Here's what it looks like, plus I also wrapped the handle of a bar clamp (hard to see, but check how I hid the wire ends). If markbyounger (it IS his thread, after all) decides he can use a bar clamp with his unique setup, it would also have those capabilities.

    Photo Jan 25, 2 34 56 AM.jpgPhoto Jan 25, 4 59 48 PM.jpgPhoto Jan 25, 4 58 43 PM.jpg

    You know, I think you are the first person that ever made anything I posted here. I was using some C clamps earlier today and thought about wiring them up, but I just struggled with them like I always do. I thought it would have been a bit extreme, but they do the same thing vises do. So I might end up wiring some of my clamps.

    I doubt I'm the first, but maybe the first to tell you about it. Back when I was attempting to sell my ideas to industry, the biggest problem was showing them that simple ideas do, in fact work. I've had to travel to Virginia because patent examiner's had to be shown a working model before they understood how something worked. Once they experience it, it makes sense, but trying to show something via description, drawings or photos is nearly impossible. People have too many prior assumptions about what they "know" does and does not work. They have to physically see something operate before they go "duh".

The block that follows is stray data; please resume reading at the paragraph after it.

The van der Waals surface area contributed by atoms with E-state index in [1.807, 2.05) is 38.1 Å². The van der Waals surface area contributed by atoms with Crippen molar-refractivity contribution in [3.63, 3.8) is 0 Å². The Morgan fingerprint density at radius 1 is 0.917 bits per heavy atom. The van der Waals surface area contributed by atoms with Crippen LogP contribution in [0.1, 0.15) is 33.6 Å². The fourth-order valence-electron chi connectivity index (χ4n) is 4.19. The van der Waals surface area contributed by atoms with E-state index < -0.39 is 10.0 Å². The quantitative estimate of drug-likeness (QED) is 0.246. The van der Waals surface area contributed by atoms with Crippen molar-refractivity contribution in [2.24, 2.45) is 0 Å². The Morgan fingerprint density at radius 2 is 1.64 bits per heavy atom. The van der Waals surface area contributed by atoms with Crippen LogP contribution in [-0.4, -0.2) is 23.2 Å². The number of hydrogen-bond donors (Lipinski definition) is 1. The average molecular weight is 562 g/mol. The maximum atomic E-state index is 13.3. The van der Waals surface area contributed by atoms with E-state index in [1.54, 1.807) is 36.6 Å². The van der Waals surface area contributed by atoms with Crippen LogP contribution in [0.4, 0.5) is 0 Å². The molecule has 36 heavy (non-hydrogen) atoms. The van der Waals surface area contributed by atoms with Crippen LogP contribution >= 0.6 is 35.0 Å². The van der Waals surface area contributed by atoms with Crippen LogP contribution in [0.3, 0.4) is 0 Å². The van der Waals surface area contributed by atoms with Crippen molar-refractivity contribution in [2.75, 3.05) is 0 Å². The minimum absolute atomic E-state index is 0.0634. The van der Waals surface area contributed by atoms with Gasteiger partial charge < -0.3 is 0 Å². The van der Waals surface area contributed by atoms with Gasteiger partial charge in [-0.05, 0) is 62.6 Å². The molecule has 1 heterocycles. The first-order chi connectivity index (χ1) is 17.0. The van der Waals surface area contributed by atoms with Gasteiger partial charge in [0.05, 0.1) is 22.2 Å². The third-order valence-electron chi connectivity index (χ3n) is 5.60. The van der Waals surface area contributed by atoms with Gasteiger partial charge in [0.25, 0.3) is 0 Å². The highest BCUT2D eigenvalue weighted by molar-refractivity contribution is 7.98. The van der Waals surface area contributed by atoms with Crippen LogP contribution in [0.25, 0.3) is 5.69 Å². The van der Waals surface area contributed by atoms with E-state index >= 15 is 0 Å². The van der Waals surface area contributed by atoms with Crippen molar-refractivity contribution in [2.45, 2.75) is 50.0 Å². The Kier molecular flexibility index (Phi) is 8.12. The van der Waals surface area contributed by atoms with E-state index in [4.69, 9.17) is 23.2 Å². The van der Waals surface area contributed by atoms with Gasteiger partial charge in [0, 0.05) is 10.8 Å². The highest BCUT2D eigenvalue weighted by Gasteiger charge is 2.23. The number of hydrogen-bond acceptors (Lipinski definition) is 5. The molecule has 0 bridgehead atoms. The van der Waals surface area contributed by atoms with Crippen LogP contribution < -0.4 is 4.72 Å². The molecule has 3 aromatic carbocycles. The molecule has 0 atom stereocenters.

What you describe brings to mind my theory that life is naturally counter intuitive. Rare is the gift of clear sight.

    If you enjoy reading this is something I have found inspirational:


    Shows what hyper clarity of vision can accomplish! The body of work speaks better than I can, but I'll just say since I finished it I've looked at everything differently.

    Any shot you could post the book you guys are talking about again- that link is cranky for me! Thanks!


    It starts off slow but give it a chance. My words can't do it justice. I'm not sure if he invented anything flat out, he just figured out better ways of doing things people were doing really stupidly for long periods of time. But in doing just that he shaped the modern world!

    I bet he was a real SOB IRL still, it would have been cool to have known him personally.